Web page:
2 thoughts on “wow torture quest”

  1. Imagine my (slightly different) predicament.

    I’m a quest freak. I have this insatiable desire to do all the quests. So, I kinda have to do this quest. I can do it on moral grounds the same way I can play mafia. I’m playing a character. The character may be of less moral character than I am (and *is* in the case of Mafia and I’m a mafia member). What’s interesting is that I’m a mage, and I’m looking to befriend myself with the Kirin Tor, hopefully becoming one myself some day. If I’m not allowed to do that as a member of the Kirin Tor, why should I be allowed to that as a potential member? As a mage, I started off friendly with them, so I picked up my tabard from them as soon as I could. I actually did this quest while “championing” with them. So, as far as the subject is concerned, I *am* a member of the Kirin Tor. His perception of the Kirin Tor has decreased (but I guess there’s nothing that can really be done about that).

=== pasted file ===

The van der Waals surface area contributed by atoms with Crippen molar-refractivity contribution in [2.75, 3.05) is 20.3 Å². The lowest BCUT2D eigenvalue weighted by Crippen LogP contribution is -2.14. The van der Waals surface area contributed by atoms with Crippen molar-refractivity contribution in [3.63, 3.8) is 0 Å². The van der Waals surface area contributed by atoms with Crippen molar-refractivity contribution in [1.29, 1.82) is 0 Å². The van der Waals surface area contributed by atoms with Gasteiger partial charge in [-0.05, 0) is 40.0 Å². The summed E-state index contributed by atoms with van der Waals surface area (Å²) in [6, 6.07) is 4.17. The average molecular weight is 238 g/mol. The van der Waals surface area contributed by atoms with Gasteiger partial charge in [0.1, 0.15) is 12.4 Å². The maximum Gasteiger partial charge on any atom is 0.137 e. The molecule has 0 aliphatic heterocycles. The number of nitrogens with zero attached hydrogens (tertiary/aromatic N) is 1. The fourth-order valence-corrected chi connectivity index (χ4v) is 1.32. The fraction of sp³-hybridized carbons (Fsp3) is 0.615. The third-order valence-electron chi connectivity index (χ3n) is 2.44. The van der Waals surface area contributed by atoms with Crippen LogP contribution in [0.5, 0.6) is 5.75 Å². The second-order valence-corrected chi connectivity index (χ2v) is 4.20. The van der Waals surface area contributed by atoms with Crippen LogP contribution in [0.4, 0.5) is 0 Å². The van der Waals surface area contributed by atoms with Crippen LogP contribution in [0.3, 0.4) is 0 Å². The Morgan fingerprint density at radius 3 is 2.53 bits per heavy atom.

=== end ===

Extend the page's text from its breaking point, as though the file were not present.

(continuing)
2. I remember thinking for a bit before doing this quest as well.

    My main’s a dwarf paladin, and so everytime I get to smite an undead or demon, I cheer. Shouldn’t he be bound just as strongly to doing right as the Kirin Tor? I suggest as a solution, something similar to the class quests, where paladins and mages have different circumstances than rogues and warlocks, who are inherently unabashed at evil. That way the people who decide to play as the more outcast characters fit in with their roles more than those who are supposedly righteous.